"This one was 74 years old when I killed him. He was 15 feet long and weighed 1,400 pounds." He places the epic head on a table in front of us. "Someone had shot this particular gator from long range and broke his nostril, so he couldn't submerge and feed under water or he'd drown. Therefore, he had to feed along the shoreline, so he became a nuisance. Otherwise, something this big, I wouldn't kill. I'd be more interested in seeing how big and old he'd get. But, because of humans, he became a dangerous animal." He pauses for a moment and stares down at his trophy. "He could've probably taken down a cow."
Staring into this dead gator's huge, black, marble eyes, I freeze like Kennon's old boss in the presence of a pissed-off bear. We're about to mount an airboat to catch, with our bare hands, a descendant of the dinosaurs. Kennon holds up what he considers to be the most important tool in catching the king of the reptiles — a roll of electrical tape.
Has he been sampling magic mushrooms?
"You'd be surprised. Sometimes a gator may not be as dead as you think it is. Although you just shot it in the head, you may just have paralyzed it; the bullet can go off to the side just a little bit. So, always tape his mouth."
Yeah, OK. Sure.
"A friend of mine, a trapper agent for many years for the state, got a call off Alligator Alley that a gator had been run over. When he found it, the head was pretty much smashed, so he threw it in the truck and drove home. When he opened the camper shell, the damn gator jumped at him, almost getting him in the head. Today he has about six holes right up his arm."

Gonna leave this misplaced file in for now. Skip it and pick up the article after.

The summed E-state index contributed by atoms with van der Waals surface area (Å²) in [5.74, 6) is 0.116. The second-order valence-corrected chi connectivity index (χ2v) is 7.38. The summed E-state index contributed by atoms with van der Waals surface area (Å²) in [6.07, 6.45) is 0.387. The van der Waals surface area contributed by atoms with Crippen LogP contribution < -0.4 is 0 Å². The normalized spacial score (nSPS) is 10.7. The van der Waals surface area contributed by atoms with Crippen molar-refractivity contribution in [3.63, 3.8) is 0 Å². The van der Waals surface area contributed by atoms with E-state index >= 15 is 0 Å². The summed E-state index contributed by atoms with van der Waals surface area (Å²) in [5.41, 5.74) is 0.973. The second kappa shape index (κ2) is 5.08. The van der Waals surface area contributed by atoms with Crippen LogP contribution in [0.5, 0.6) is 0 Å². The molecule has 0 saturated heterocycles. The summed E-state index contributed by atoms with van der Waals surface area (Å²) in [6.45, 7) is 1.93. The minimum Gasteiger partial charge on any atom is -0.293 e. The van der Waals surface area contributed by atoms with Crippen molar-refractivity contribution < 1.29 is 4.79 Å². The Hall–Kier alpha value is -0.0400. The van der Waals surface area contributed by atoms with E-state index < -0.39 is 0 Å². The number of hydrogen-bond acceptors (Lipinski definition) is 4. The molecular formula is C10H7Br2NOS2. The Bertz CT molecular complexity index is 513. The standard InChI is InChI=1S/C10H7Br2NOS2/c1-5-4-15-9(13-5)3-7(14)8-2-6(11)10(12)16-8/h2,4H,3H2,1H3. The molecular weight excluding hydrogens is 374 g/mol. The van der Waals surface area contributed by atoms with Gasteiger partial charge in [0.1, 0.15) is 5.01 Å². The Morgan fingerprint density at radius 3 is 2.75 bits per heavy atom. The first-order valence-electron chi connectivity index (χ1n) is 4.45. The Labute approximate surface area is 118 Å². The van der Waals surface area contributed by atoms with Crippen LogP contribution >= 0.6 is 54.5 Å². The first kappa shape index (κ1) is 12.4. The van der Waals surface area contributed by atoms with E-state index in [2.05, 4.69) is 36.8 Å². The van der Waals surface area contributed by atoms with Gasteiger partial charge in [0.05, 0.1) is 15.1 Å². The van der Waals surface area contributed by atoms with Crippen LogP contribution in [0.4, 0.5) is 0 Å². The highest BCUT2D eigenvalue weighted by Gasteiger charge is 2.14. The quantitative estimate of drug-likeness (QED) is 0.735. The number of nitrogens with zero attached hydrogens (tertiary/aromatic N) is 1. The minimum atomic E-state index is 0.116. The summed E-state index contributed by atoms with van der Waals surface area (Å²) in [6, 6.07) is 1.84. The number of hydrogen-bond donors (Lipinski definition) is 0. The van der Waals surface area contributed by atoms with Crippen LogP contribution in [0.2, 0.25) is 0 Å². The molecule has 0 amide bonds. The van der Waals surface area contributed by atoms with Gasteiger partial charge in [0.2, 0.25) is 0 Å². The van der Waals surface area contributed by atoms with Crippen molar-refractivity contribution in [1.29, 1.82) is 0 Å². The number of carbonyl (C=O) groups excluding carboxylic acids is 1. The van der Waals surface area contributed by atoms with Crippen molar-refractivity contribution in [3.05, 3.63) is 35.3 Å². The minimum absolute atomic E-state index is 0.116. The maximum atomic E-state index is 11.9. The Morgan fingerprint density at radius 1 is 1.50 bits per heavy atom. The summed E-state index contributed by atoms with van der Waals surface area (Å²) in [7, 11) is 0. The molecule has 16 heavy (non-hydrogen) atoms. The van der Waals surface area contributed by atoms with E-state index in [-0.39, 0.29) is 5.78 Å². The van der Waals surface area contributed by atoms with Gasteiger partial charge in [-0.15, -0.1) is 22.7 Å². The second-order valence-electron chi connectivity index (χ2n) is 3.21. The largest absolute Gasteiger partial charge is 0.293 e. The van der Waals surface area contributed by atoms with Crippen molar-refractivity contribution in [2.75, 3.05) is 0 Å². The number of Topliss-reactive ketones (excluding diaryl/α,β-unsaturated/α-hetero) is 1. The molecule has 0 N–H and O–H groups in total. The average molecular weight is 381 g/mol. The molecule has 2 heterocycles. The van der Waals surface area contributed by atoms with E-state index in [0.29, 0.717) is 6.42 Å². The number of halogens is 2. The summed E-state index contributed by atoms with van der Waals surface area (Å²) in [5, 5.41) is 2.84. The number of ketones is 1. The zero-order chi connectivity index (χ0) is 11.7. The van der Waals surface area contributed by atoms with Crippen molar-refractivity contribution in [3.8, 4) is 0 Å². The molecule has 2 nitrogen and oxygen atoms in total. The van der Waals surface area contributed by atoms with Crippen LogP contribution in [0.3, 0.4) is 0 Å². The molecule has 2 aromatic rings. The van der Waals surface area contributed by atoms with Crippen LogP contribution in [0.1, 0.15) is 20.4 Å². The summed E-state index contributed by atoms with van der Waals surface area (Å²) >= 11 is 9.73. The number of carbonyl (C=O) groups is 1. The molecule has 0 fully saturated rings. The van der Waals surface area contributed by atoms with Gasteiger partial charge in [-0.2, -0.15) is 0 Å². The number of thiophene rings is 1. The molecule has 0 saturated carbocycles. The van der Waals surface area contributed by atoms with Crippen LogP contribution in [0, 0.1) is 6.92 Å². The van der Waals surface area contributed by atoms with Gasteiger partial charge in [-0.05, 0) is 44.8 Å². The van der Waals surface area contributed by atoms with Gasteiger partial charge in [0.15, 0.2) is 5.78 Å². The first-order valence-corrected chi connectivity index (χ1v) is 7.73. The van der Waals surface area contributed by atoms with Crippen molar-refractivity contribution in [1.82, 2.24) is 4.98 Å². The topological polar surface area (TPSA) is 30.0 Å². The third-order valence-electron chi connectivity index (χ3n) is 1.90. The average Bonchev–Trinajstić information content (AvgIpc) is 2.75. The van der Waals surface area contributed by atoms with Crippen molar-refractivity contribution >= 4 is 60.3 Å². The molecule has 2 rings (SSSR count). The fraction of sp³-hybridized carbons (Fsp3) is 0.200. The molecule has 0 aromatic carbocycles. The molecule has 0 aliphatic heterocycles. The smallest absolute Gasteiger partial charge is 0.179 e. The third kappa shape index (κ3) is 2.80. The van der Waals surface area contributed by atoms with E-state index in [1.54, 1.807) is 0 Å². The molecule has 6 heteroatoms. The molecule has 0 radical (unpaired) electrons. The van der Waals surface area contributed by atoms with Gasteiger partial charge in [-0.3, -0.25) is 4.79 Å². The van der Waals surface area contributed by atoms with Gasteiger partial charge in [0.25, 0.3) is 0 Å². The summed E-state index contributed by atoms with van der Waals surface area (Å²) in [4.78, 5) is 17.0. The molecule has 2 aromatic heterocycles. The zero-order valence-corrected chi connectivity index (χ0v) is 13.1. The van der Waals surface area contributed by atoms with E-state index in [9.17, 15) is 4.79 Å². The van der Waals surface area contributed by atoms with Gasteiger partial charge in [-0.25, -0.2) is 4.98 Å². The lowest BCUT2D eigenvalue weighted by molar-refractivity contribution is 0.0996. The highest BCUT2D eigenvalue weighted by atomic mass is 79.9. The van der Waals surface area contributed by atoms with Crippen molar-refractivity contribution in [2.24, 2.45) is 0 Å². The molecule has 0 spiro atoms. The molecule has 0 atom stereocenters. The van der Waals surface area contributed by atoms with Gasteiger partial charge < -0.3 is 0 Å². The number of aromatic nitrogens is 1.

A few minutes later, Kennan, his son Doyle, and I are zipping through sawgrass on an airboat in the dark. Then we stop. Kennon, who's wearing a hat mounted with a high-beam flashlight, points to something in the water. "See those red glowing eyes?" he asks.
I can't see a thing. He rushes to the edge of his boat and scoops up a baby gator — no more then eight inches long. He places the tiny creature in my hand, showing me how to wrap my thumb around its neck so it doesn't nip.
"Mama's probably nearby."
And she is. He hands me the hat with the light and we ride the boat alongside her. Kennon catches her with his wire noose. Then we trap her body under the boat, and he restrains her massive jaw with another noose, this one made of rope.
"She's starting to spin," Kennon says, voice rising slightly. He yells to Doyle, a middle-aged man with a bushy white beard and thick black eyebrows, who comes to help. As the two men try to halt the reptilian whirlpool, Kennon barks to me:
"Keep the light in her eyes!"
A thousand mosquitoes buzz by, perch on my nose, and bite my cheeks. The men slip the noose around the gator's jaw and pull it closed. Then they lift her from the water and place her on the boat. Doyle mounts her as Kennon wraps her mouth with electrical tape.
As the gator jerks about, Kennon looks up at me and questions, "How's that for a rush?"